CD Designs Blog
Pattern imprinted concrete driveways are becoming increasingly popular. But concrete doesn’t have to stay outside. It’s a versatile flooring material as well. Previously on this blog we’ve written about incorporating a pattern imprinted concrete garage floor into a driveway installation. This could also be done with conservatories, depending on design and build factors.
But we’ve come across some examples of interior concrete flooring that are a little bit more exotic than simple garage floors. These floors are fancy. They utilise the fact that coloured concrete can be poured in bands and fields, meaning that a massive variety of different shapes and effects are possible. They also make full use of the extensive palette of colours available to concrete contractors.
There are some excellent examples of different concrete finishes on that page. Polished concrete, or concrete which has been treated with other admixtures, can look miles different from traditional grey concrete. We’re particularly impressed by the Ferrari logo on that page, which shows exactly how much detail it’s possible to get when you’re using concrete. It’s also an example of how commercial customers are embracing concrete as a high impact interior product as well as an excellent utilitarian construction material. And, hey, if it’s good enough for Ferrari, it’s good enough for us!
21st December 2010
Concrete; it never ceases to amaze. For a material first discovered in ancient roman times, it’s currently going through a so many advances that it’s starting to resemble something from science fiction. Not necessarily the type of concrete that we use in our pattern imprinted driveway and patio installations, mind; we’re talking about the new types of concrete which are being developed in design labs across the world.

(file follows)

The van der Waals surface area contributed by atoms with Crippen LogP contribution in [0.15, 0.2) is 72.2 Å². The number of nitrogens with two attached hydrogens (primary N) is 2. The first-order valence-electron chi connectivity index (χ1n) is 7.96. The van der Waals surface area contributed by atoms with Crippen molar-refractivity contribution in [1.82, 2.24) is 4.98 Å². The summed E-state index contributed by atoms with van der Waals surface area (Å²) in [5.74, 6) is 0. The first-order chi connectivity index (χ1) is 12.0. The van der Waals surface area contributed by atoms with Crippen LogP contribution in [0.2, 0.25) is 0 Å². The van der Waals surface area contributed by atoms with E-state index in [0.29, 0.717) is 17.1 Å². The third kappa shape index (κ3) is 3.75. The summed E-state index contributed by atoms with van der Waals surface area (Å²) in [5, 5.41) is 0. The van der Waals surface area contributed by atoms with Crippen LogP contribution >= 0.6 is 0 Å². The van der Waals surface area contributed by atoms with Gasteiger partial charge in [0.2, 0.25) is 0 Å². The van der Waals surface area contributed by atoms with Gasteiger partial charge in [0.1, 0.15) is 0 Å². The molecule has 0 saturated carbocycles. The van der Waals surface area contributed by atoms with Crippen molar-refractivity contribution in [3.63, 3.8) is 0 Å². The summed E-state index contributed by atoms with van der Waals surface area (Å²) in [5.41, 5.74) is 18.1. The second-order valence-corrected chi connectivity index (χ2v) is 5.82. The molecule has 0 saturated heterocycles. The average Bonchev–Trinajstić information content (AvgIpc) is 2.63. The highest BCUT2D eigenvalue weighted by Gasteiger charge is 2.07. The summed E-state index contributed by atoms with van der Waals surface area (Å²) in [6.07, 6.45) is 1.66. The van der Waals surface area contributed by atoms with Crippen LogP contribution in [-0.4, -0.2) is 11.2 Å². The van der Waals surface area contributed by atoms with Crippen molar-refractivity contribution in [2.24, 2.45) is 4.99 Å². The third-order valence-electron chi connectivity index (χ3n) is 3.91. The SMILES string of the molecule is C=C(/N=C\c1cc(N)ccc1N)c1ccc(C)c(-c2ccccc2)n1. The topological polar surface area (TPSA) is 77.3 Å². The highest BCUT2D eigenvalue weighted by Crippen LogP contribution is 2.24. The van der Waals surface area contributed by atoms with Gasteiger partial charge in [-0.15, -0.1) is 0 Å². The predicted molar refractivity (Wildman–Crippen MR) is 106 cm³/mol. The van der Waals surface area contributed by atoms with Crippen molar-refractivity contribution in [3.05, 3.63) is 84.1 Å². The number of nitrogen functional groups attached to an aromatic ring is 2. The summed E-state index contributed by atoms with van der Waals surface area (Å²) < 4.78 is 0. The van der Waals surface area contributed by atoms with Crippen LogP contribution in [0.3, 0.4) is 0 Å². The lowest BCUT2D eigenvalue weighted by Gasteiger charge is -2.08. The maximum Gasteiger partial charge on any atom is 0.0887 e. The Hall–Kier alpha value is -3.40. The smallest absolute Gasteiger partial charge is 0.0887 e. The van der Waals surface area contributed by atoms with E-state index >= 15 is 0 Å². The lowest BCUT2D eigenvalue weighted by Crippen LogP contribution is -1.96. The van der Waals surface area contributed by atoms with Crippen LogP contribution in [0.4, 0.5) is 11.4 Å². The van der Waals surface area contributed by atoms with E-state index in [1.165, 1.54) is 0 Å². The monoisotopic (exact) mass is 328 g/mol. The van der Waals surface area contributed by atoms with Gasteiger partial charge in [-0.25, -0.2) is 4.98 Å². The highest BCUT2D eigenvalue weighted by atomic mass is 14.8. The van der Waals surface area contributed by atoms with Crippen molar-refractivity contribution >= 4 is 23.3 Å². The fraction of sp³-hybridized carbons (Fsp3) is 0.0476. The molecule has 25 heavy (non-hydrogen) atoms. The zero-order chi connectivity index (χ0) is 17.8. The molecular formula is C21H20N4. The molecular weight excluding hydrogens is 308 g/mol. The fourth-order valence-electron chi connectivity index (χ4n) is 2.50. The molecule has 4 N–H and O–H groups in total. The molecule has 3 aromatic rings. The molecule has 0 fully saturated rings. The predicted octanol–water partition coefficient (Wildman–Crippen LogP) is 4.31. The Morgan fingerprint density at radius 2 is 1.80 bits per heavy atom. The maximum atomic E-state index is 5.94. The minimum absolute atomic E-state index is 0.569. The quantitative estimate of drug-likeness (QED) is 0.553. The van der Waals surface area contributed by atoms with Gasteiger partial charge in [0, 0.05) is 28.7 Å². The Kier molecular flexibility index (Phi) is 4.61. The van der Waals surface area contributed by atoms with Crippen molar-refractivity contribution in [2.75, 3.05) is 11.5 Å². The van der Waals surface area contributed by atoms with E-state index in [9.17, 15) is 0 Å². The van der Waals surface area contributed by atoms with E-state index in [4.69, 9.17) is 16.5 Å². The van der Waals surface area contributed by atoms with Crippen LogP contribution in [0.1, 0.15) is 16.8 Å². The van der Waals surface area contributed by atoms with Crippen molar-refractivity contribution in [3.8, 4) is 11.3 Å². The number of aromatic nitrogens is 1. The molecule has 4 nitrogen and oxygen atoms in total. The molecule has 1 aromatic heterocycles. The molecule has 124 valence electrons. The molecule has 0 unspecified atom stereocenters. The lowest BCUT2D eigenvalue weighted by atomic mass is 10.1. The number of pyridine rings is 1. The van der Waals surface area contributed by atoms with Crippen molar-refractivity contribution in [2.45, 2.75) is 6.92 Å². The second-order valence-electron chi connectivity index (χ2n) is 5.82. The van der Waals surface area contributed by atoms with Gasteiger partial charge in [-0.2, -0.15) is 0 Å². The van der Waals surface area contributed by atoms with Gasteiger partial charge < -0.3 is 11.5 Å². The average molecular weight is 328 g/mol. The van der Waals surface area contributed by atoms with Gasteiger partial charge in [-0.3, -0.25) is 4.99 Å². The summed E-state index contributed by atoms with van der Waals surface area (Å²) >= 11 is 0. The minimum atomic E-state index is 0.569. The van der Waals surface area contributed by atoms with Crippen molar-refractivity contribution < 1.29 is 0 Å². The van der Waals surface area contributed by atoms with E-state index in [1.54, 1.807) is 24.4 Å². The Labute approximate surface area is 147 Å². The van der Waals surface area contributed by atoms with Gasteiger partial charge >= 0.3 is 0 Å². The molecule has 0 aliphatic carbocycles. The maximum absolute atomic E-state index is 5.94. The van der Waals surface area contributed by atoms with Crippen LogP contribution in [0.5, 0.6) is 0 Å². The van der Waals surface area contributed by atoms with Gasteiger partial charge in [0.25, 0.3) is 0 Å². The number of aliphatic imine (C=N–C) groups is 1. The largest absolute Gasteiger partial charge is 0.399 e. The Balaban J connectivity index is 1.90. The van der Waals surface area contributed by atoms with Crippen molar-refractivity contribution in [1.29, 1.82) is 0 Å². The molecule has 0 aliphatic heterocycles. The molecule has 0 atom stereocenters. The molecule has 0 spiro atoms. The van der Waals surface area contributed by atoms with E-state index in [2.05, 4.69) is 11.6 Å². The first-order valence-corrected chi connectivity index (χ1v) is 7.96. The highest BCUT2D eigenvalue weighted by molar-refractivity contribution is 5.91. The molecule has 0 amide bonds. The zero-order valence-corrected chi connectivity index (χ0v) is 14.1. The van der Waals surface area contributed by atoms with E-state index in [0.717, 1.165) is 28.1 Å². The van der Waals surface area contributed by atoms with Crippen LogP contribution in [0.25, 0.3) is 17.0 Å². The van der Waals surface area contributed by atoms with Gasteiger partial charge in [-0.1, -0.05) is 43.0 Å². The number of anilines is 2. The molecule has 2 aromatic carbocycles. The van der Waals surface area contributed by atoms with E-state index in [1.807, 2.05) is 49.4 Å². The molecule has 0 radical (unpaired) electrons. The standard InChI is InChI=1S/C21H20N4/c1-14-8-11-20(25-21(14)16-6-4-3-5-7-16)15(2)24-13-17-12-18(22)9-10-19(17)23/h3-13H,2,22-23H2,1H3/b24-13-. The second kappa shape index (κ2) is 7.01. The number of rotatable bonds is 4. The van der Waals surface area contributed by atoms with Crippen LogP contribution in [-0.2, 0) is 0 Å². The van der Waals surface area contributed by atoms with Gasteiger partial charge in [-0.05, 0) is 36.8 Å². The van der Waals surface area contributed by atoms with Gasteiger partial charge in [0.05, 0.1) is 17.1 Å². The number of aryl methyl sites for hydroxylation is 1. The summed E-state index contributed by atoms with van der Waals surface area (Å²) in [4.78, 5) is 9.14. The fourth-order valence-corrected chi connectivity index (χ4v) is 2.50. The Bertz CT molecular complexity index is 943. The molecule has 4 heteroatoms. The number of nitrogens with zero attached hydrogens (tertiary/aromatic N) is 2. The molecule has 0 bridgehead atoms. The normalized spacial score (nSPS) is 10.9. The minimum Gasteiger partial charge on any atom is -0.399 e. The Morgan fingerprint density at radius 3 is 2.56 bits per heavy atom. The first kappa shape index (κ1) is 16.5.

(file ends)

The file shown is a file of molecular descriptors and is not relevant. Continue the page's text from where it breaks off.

Here’s a new development; bendable, self-healing concrete. This new composite can bend – not something that traditional construction concrete is well known for. When it bends it cracks; these cracks are auto-sealed when moisture – rain, for example – and atmospheric carbon dioxide come into contact with the concrete. The water, carbon dioxide and exposed concrete form calcium carbonate, “scarring” over the cracks in the concrete. And there you have it; concrete that can bend until it cracks, then heal itself.
This concrete has a great number of potential applications, although we won’t be using it for our pattern imprinted concrete driveways. The ability to bend dramatically isn’t really high on our list when it comes to driveway surfacing features. And, as the article linked to above explains, the bendable, self-healing concrete costs at least triple the cost of normal construction concrete. That’s an expense that we can’t see our pattern imprinted concrete driveway and patio customers being happy with.
25th June 2010